Talks to veteran actor Blake Webb, who has guest-starred on Criminal Minds, NCIS, 13 Reasons Why, American Horror Story, Good Trouble, and The Rookie, among others; He believes a healthy mindset is important, as well as set industry protocols enacted by unions, agents, studios and actors themselves.

“I battled deep depression and anxiety in Los Angeles and luckily overcame it through 4 years of therapy,” he said. “My depression started in 2017: I often compared myself to other actors, I analyzed my auditions too much and I tried impossible to control the results – I became unhappy. I didn’t have balance as I spent my whole life trying to get the next acting gig. Through consistent therapy, I have been able to learn how my mind works, develop healthier habits, and learn to be more present.”

Blake added, “I’m fortunate to have overcome a depression that could have reached a much scarier point. I am now much more grateful for my career and I know that living a balanced and fulfilling life is what life is about. I’ve become a mental health advocate; I love psychology books, motivate others to chase their dreams, and am transparent about my struggles with depression.”

Webb credits one of his greatest successes with depression with understanding what you can and cannot control, and most importantly, being at peace with it.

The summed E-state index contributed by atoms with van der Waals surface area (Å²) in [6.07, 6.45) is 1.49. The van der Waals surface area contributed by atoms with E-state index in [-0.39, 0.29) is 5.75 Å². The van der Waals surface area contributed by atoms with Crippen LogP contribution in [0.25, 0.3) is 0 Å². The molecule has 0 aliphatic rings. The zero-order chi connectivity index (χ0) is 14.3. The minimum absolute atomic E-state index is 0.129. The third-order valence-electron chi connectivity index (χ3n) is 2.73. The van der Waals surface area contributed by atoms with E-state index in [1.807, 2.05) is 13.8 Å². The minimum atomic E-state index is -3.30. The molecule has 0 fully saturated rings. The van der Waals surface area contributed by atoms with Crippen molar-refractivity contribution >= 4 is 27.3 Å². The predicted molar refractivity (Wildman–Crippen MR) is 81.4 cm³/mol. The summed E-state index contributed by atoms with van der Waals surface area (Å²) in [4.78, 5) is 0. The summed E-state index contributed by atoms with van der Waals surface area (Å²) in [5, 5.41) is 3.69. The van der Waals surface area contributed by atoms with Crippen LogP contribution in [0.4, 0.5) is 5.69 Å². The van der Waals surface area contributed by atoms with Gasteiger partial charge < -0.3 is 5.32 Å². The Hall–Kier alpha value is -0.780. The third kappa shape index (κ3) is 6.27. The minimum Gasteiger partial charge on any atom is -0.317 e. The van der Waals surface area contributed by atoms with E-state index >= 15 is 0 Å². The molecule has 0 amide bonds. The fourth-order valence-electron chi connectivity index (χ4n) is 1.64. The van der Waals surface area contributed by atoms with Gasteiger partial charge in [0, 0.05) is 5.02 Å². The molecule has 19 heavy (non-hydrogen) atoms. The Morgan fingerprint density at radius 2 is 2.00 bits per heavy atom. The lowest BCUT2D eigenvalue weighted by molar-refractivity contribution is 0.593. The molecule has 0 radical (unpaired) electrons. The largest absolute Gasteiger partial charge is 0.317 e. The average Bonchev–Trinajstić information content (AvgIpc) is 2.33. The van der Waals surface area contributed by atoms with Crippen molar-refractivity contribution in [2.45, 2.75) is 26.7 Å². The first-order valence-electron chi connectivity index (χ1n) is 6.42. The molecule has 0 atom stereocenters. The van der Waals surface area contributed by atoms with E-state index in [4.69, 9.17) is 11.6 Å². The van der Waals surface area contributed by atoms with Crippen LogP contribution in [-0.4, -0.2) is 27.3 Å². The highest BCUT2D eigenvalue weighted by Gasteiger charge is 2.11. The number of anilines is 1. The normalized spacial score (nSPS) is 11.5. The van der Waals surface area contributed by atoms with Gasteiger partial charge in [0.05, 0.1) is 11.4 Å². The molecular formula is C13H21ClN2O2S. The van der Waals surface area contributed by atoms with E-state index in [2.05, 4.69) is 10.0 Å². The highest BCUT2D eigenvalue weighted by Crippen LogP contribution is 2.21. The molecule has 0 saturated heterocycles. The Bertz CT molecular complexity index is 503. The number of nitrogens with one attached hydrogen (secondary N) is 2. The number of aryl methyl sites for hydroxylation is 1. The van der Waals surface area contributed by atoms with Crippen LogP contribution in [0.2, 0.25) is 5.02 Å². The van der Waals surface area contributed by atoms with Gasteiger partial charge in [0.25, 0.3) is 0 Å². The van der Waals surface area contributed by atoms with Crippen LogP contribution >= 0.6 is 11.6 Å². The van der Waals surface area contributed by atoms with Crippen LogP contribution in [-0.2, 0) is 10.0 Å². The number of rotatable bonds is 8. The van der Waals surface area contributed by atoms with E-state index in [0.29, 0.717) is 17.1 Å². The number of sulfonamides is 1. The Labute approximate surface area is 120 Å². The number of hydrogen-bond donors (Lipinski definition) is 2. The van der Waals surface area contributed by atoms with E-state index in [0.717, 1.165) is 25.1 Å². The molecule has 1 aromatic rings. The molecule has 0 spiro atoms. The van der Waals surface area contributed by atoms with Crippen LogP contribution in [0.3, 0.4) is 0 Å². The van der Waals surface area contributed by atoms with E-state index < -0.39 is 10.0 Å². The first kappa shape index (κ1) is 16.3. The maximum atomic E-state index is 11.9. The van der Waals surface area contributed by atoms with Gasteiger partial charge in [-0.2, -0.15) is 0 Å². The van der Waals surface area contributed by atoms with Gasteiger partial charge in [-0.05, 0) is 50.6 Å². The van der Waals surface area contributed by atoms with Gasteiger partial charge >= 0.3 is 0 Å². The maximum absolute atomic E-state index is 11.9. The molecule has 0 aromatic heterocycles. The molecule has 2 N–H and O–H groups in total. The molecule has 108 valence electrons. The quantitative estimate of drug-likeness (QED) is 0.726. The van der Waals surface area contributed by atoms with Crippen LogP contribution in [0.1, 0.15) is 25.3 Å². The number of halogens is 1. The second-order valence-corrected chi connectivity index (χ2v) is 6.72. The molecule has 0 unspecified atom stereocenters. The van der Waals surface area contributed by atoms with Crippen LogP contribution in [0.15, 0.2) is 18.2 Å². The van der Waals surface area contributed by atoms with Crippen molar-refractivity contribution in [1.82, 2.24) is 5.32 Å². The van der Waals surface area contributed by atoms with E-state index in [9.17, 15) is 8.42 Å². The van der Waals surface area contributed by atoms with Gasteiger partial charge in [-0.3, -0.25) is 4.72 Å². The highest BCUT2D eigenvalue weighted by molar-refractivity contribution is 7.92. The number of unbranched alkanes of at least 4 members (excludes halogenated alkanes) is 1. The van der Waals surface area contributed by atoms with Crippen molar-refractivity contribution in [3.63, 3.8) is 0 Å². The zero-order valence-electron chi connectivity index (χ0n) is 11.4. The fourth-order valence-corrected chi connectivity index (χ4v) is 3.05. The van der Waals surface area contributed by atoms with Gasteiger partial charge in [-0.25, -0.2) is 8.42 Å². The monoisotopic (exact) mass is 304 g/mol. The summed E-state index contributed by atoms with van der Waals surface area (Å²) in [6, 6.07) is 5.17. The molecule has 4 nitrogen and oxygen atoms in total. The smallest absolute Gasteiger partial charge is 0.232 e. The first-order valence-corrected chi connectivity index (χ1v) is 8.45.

“One of the biggest challenges I had to overcome was rejection; In learning, I have no control over all outcomes, regardless of my talent or hard work. I moved to Los Angeles when I was 30, which is considered too old by most, but I never wanted to feel limited by it. However, factors such as connections, height, weight, hair color, skin tone and voice all factor into the booking. Most are things we cannot control.”

“I worked extremely hard: exercising, attending countless classes and casting workshops, doing headshots and auditioning while working full-time in graphic design to fund all of this. In order to survive, I had to learn to balance my life better. I wasn’t sociable; I put life on hold while all my energy went into acting. This eventually led to an imbalance that caused panic attacks and depression while ignoring the success I was experiencing. I have had to learn to focus on what is under my control, not to victimize myself, to enjoy life, to date, to travel and most importantly to live – while still pursuing this difficult career.” He concluded.

Like many others, Webb cites therapy as a massive element in helping him understand his imaginative mind. As times get tougher because of our tax climate, it’s important that no matter who you are in the entertainment industry, you should take care of yourself and others. Finding a professional to talk to is nothing to be ashamed of. Hopefully the entertainment industry can continue to look for ways to offer mental health options to the many out there who are suffering in silence.